Foundries were also already affected by the spread of the Coronavirus. Thus, Voestalpine AG already announced in a press release at the beginning of February that the nine Chinese plants will remain closed until 9th February. According to the German news page Südtirol News, the large Austrian company cannot yet estimate how the epidemic will affect its own business. "Of course, this is also a factor of uncertainty for us as Voestalpine", quotes Südtirol News the CEO Herbert Eibensteiner. The voestalpine foundry group focuses on the production of nickel-based alloys, steel castings, nodular cast iron and non-ferrous metal castings.
Another problem affecting foundries is that the far-reaching production stop in the automotive industry is reducing the demand for cast components. This has hit particularly hard medium-sized and small foundries, which mainly produce components for the aforementioned industy.
What can Foundries Contribute During the Corona Crisis?
Due to the loss of orders, foundries must now rethink and find creative alternatives. Druckguss Service Deutschland is setting a good example: the company now also manufactures disinfectant stands from aluminium, among other materials. According to the company, the stand can be installed in entrance areas, receptions, sales and conference rooms as well as at cash desks and in toilets.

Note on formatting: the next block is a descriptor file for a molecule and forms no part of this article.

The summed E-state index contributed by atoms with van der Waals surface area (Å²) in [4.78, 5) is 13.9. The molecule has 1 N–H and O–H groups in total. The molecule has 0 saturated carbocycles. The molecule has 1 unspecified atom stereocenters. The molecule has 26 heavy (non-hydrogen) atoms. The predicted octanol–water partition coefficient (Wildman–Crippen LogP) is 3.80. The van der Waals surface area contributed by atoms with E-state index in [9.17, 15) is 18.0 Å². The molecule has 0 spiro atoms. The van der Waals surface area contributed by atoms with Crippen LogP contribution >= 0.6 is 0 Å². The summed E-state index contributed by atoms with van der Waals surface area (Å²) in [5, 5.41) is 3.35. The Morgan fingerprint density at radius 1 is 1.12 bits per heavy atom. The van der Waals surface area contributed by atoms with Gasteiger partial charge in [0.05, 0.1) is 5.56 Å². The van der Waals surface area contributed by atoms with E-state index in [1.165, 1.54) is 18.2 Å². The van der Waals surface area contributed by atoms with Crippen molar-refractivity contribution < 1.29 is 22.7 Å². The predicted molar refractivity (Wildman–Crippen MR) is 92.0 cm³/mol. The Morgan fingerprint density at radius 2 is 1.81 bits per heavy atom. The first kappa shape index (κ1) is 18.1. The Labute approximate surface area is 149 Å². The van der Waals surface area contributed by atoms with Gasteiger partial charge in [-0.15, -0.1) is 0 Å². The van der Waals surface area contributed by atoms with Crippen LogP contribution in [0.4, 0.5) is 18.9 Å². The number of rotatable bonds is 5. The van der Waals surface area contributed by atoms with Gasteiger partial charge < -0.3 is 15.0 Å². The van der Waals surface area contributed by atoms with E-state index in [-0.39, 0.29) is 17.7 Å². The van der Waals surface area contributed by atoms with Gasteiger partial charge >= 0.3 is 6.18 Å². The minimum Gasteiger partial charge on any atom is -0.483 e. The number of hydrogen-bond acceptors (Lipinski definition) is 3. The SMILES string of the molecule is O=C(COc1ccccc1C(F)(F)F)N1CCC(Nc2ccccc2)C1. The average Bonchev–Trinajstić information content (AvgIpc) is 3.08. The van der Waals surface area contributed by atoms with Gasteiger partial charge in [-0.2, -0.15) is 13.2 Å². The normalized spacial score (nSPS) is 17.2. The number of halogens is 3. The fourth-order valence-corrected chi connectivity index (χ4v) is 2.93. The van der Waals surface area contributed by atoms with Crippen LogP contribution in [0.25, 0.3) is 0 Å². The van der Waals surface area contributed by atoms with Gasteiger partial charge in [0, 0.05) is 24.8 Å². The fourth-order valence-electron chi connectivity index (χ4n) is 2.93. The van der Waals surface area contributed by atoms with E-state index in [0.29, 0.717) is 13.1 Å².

German Aluminum Industry in Danger
The German aluminum industry is also feeling the effects of the corona virus. In a press release dated March 18th, 2020, Marius Baader, Managing Director of the General Aluminum Association Gesamtverband der Aluminiumindustrie e. V., said: "The German aluminum industry is looking at current developments with great concern." According to the press release, important customer sectors in Germany and Europe have already begun to stop or significantly reduce production. The automotive business in particular is a basic industrial burden on the aluminum industry. Baader also emphasises that the free movement of goods must be maintained at all costs, as the supply chain of the aluminum industry is organised on the basis of a high degree of division of labour.
Coronavirus Affects the Overall Economy
The consulting firm McKinsey & Company lists 3 possible scenarios on its website that describe the impact of the Coronavirus on the economy: quick recovery, global slowdown as well as pandemic and recession.
According to the chinese association of the non-ferrous metal industry, the Coronavirus can cause bottlenecks in the supply of the silicon powder raw material, the german PV magazine reports.
The German news site Frankfurter Allgemeine Zeitung predicts that the Coronavirus will soon be clearly felt in German companies. The reasons for this are temporary closures of factories in China. Due to the four to six week journey length of the cargo ships coming from China, bottlenecks are to be expected. This would affect production and trade in Germany. Regarding the situation in Italy, the news site quotes Uwe Burkert, Chief Economist of the bank LBBW, as follows: "Foundries in particular are important suppliers from there, and because of the short distances involved, stocks are kept correspondingly low here. But this also means that there is a high risk of production stoppages."
It remains to be seen how these developments will continue to affect the light metal foundry industry. In order to keep you up to date, this article will be continuously revised.